CONCORD, N.H. (AP) — An advocacy group estimates drug and alcohol abuse cost New Hampshire $2.36 billion in 2014 in lost productivity, health care and strains on the criminal justice system.
A Monday report released by New Futures shows the growing economic toll of the crisis — up more than $50 million from the two previous years — as well as an explosion in the number of people seeking treatment under former President Barack Obama’s health care law. The number of insurance claims for substance abuse treatment in the state jumped from 63,000 in 2012 to 390,000 in 2014.
The nonprofit’s report comes on the heels of the U.S. House of Representatives’ passage of a health care bill that critics worry will gut the state’s ability to fight the opioid crisis. The bill would cut money for Medicaid expansion and let states decide whether insurers must cover substance abuse and mental health treatment.
“Those two components of the Affordable Care Act have actually been the cornerstone of our efforts here in New Hampshire to expand treatment and address our opioid crisis,” said Linda Saunders Paquette, president of New Futures.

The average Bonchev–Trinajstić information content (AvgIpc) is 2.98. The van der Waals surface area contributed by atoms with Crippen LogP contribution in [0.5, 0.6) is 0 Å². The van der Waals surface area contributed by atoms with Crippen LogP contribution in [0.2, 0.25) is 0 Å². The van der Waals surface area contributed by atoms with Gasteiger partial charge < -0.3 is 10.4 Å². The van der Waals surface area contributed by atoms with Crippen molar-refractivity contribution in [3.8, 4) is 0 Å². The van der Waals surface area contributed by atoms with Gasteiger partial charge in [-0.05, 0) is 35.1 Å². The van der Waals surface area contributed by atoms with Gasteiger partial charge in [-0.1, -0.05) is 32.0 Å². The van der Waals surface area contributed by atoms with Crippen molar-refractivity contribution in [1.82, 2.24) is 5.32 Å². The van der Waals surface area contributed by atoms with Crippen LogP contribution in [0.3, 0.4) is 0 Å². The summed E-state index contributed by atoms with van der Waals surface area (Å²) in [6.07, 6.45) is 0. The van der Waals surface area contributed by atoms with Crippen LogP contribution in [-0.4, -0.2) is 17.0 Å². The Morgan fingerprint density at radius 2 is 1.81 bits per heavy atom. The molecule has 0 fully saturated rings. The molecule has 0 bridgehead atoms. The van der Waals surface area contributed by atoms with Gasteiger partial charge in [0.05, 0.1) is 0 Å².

More than 10,000 low-income people on Medicaid expansion have accessed substance abuse treatment since the law took effect, the report shows.
The biggest cost to the state from substance abuse is in lost productivity, the report shows. It estimates roughly 12,000 people are out of the labor market due to alcohol and drug dependence.
Elsewhere, the report finds substance abuse costs the state more than $330 million in health care and more than $306 million in the criminal justice system.
New Hampshire has one of the highest per capita death rates due to drug overdoses in the nation, with nearly 500 people dying from an overdose last year. Alcohol addiction also remains a significant problem.